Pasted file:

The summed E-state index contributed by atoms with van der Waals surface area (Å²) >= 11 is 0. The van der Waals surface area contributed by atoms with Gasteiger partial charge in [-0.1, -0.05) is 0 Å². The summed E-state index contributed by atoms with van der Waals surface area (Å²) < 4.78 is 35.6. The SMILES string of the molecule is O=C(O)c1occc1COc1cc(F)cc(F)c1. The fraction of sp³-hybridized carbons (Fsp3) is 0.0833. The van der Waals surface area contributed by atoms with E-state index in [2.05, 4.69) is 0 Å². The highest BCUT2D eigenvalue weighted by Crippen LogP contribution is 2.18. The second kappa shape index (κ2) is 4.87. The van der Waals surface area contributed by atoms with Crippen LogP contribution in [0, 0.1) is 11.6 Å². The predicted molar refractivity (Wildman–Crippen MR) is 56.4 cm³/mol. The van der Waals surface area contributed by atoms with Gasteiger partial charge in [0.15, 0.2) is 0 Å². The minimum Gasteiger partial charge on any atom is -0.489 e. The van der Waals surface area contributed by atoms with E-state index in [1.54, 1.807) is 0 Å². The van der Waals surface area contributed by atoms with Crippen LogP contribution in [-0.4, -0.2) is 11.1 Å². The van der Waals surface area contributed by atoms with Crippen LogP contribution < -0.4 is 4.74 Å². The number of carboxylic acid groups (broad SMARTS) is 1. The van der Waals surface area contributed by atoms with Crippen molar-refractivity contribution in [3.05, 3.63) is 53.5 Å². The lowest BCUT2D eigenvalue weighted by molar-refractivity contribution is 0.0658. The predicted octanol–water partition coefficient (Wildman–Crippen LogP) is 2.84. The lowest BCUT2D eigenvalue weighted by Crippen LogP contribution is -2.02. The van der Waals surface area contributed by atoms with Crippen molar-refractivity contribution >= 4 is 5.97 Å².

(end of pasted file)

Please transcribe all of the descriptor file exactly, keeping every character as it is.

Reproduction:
The summed E-state index contributed by atoms with van der Waals surface area (Å²) >= 11 is 0. The van der Waals surface area contributed by atoms with Gasteiger partial charge in [-0.1, -0.05) is 0 Å². The summed E-state index contributed by atoms with van der Waals surface area (Å²) < 4.78 is 35.6. The SMILES string of the molecule is O=C(O)c1occc1COc1cc(F)cc(F)c1. The fraction of sp³-hybridized carbons (Fsp3) is 0.0833. The van der Waals surface area contributed by atoms with E-state index in [2.05, 4.69) is 0 Å². The highest BCUT2D eigenvalue weighted by Crippen LogP contribution is 2.18. The second kappa shape index (κ2) is 4.87. The van der Waals surface area contributed by atoms with Crippen LogP contribution in [0, 0.1) is 11.6 Å². The predicted molar refractivity (Wildman–Crippen MR) is 56.4 cm³/mol. The van der Waals surface area contributed by atoms with Gasteiger partial charge in [0.15, 0.2) is 0 Å². The minimum Gasteiger partial charge on any atom is -0.489 e. The van der Waals surface area contributed by atoms with E-state index in [1.54, 1.807) is 0 Å². The van der Waals surface area contributed by atoms with Crippen LogP contribution in [-0.4, -0.2) is 11.1 Å². The van der Waals surface area contributed by atoms with Crippen LogP contribution < -0.4 is 4.74 Å². The number of carboxylic acid groups (broad SMARTS) is 1. The van der Waals surface area contributed by atoms with Crippen molar-refractivity contribution in [3.05, 3.63) is 53.5 Å². The lowest BCUT2D eigenvalue weighted by molar-refractivity contribution is 0.0658. The predicted octanol–water partition coefficient (Wildman–Crippen LogP) is 2.84. The lowest BCUT2D eigenvalue weighted by Crippen LogP contribution is -2.02. The van der Waals surface area contributed by atoms with Crippen molar-refractivity contribution >= 4 is 5.97 Å².